Make no mistake, the last six months in Panama have seen a noticeable rise in property values, especially along waterfront districts like Balboa Avenue, Punta Pacifica, and Costa del Este.
Strong demand from the US and Canada, Venezuela and Colombia, along with an uptick in the economy of European countries like the Spain and the UK in 2013, and a decreased supply of new apartments for sale have driven up prices by as much as 10% in certain areas.

Because developers were not building new high rises between 2009 and 2012, the next 12-24 months supply of brand new apartments will be limited to a handful of projects; this as opposed to the roughly 4,000 new apartments that hit the market over the last three years.

This slackening of new inventory, combined with steady/rising demand will continue to drive prices up.

Now is the right time to take a serious look at the market, which after being flat for over three years is once again trending upwards. In real estate, its not just about location, it’s about timing.

2014 is going to be a game changer for Panama. The Metro will open and the road reorganization projects throughout the city will be completed, plus the historic renovations in old town and the Cinta Costera 3 will also all be completed, breathing new life into a city that’s felt like it has been under construction for the last five years.

All the Best,

Kent Davis

Panama Equity Real Estate

Panama City, Panamá

El Cangrejo, Argentina Tower

Office: +(507) 396-0931 Mobile: 011 (507)6030-6782 USA Number: 404 865 1629

Skype: kentpd22

I know Kent Davis.  He's a nice guy, but he is a salesman.  Don't rush to buy in Panama for fear that prices are rising.  Friends of mine on the ground and more knowledgeable than me feel it's more likely prices will fall or remain the same.

By the way, please read carefully the discussion on another thread about Panama seeking to tax the worldwide income of its citizens and residents.  Many predict the repeal of this hastily enacted law (based on wealthy Panamanians who control Panama telling Martinelli "thanks but no thanks").  But, it has not yet happened and those friends of mine in Panama with income outside Panama are seriously beginning to think about leaving if this is not repealed right away.

Thank you Sawman for the information. This is inline with what I've heard regarding the banking community. The US is trying to impose disclosure of all expats who bank in Panama. If non compliance is realized, then a 30% fee would be added to all transactions. Many Central and South American Country's are considering leaving the US regime and going back to their own currency and standards. It's going to be an interesting ride for sure.

Captain Steve

Yep, the U.S. is exerting pressure on foreign banks to commit to disclosing information on U.S. account holders.  But, the 30% under FATCA is not a fee, it is a tax withholding.  So, if you wire funds from the U.S. to a foreign financial institution that has not agreed to provide information with the U.S. your U.S. bank will withhold and remit 30% to the U.S.  This would be like making an estimated tax payment or other tax withholding - you can claim credit for the payment when you file your individual tax return.  The withholding assures the U.S. that you will report the foreign account and pay taxes on any income, as well as I suppose discouraging dealings with "bad" banks and institutions.  Here's a link to general information on FATCA:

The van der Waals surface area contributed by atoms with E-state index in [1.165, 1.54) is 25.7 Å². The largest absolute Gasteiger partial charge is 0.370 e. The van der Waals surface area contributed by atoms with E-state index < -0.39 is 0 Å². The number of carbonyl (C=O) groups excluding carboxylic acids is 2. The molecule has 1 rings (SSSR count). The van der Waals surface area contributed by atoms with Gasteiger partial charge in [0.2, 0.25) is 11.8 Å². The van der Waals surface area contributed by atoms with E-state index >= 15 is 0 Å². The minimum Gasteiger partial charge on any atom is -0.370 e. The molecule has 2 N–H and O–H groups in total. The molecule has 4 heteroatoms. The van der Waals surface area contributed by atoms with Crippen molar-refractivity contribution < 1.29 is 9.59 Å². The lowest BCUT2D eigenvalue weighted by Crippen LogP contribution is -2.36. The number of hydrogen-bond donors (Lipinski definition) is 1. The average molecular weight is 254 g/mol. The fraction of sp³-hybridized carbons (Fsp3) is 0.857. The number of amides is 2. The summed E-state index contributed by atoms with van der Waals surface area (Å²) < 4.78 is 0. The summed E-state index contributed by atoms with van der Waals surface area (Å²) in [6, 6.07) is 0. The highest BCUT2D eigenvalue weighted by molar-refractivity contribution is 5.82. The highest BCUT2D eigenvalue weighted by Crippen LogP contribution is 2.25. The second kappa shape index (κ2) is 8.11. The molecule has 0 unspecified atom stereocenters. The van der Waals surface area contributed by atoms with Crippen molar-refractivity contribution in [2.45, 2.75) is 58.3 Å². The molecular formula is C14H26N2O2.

http://www.irs.gov/Businesses/Corporati … stitutions

A list of approved FFIs will supposedly be available to search online later this year:

http://www.irs.gov/Businesses/Corporati … urces-Page

Captain Steve, not true. Most property in Panama is titled. If you buy ROP (untitled) you are taking a big risk.

The big take-away from this story is DO NOT BUY PRE-CONSTRUCTION PROPERTY.

its impossible to get complete and accurate information about any property
realtors in panama are like used car dealers trying to sell a lemon
panama is overbuilt and choking - prices are coming down
sooner or later the property tax issues have to be solved
or this huge real estate inventory will just rot unsold
there are so many nicer places than panama

I am Panamanian and agree with you wholeheartedly.  Despite all the corruption and discrimination in the US my chances of buying and selling property legally are much better than in Panama.  I am speaking from experience. One thing that stopped me from purchasing property also is that my kids do not speak Spanish and would have to go to Panama to claim any property left by me and not sure what would happen.  They could be easily fooled and despite having Spanish-speaking relatives I will not take any chances.

Have you EVER bought property in Panama...it makes me wonder where are you going to or who are you talking to...if I didn´t know any better I´d be truly scared...

Lets talk, for a change, about life in the U.S. of A...Teens do what they like, drugs, teenage pregnancy, steal, rob and disrespect authority at will...I know...I worked with the Department of Justice for long enough...at least in Panama, although they are close to U.S. laws, parents STILL HAVE AUTHORITY to discipline kids (mind you, discipline DOES NOT MEAN  TO BEAT!)...I would like one of you to tell me if you´ve never have come across corrupted, down right lying realtors and car salesmen (and women) in the States? With respect to disclosure: The banks in Panama are just reacting to U.S. pressures to disclose even a single dollar any U.S. citizen deposits in Panama (and I AM being FACETIOUS  here).

The unscrupulous behavior of RicardoEva's developer sounds exactly like some stories I have heard about Trump sites, a developer Ricardo consciously tried to avoid!  There is nobody to trust!  I am going to look for a cave in the highlands of Panama to move in to.

From a Panamanian point of view I doubt there is any meaningful legal recourse.  That said, if you don't mind, you can move there. I would not return to live there on a permanent basis unless I was destitute.